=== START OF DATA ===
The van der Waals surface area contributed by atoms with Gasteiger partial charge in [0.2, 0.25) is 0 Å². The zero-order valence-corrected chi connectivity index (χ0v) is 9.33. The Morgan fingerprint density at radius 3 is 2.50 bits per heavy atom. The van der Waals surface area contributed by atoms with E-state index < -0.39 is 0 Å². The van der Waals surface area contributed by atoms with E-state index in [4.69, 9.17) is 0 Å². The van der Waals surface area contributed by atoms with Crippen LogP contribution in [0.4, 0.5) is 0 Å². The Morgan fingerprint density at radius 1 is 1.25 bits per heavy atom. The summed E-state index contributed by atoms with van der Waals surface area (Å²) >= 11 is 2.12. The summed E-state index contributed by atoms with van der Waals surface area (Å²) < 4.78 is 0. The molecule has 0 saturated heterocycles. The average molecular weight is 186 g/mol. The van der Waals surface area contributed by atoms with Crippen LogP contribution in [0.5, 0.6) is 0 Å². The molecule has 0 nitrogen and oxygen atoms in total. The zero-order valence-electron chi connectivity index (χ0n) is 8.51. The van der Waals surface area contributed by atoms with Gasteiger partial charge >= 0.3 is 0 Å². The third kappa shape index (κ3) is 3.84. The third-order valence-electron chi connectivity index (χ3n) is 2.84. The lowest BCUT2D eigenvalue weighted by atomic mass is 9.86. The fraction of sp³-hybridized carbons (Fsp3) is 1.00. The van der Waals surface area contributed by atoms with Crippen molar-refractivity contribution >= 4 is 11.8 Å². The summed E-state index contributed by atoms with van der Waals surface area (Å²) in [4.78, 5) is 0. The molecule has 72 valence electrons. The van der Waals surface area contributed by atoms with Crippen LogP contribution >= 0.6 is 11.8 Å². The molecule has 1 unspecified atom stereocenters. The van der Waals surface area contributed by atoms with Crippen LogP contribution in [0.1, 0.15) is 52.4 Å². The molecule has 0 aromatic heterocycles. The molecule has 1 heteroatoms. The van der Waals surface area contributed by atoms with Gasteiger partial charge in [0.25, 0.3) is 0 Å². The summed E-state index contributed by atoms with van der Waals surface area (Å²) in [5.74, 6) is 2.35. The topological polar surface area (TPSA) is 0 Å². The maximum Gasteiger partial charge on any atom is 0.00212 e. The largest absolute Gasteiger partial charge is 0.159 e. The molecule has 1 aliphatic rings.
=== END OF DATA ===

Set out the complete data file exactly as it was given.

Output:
The van der Waals surface area contributed by atoms with Gasteiger partial charge in [0.2, 0.25) is 0 Å². The zero-order valence-corrected chi connectivity index (χ0v) is 9.33. The Morgan fingerprint density at radius 3 is 2.50 bits per heavy atom. The van der Waals surface area contributed by atoms with E-state index < -0.39 is 0 Å². The van der Waals surface area contributed by atoms with E-state index in [4.69, 9.17) is 0 Å². The van der Waals surface area contributed by atoms with Crippen LogP contribution in [0.4, 0.5) is 0 Å². The Morgan fingerprint density at radius 1 is 1.25 bits per heavy atom. The summed E-state index contributed by atoms with van der Waals surface area (Å²) >= 11 is 2.12. The summed E-state index contributed by atoms with van der Waals surface area (Å²) < 4.78 is 0. The molecule has 0 saturated heterocycles. The average molecular weight is 186 g/mol. The van der Waals surface area contributed by atoms with Crippen LogP contribution in [0.5, 0.6) is 0 Å². The molecule has 0 nitrogen and oxygen atoms in total. The zero-order valence-electron chi connectivity index (χ0n) is 8.51. The van der Waals surface area contributed by atoms with Gasteiger partial charge >= 0.3 is 0 Å². The third kappa shape index (κ3) is 3.84. The third-order valence-electron chi connectivity index (χ3n) is 2.84. The lowest BCUT2D eigenvalue weighted by atomic mass is 9.86. The fraction of sp³-hybridized carbons (Fsp3) is 1.00. The van der Waals surface area contributed by atoms with Crippen molar-refractivity contribution >= 4 is 11.8 Å². The summed E-state index contributed by atoms with van der Waals surface area (Å²) in [4.78, 5) is 0. The molecule has 72 valence electrons. The van der Waals surface area contributed by atoms with Crippen LogP contribution >= 0.6 is 11.8 Å². The molecule has 1 unspecified atom stereocenters. The van der Waals surface area contributed by atoms with Crippen LogP contribution in [0.1, 0.15) is 52.4 Å². The molecule has 0 aromatic heterocycles. The molecule has 1 heteroatoms. The van der Waals surface area contributed by atoms with Gasteiger partial charge in [0.25, 0.3) is 0 Å². The summed E-state index contributed by atoms with van der Waals surface area (Å²) in [5.74, 6) is 2.35. The topological polar surface area (TPSA) is 0 Å². The maximum Gasteiger partial charge on any atom is 0.00212 e. The largest absolute Gasteiger partial charge is 0.159 e. The molecule has 1 aliphatic rings.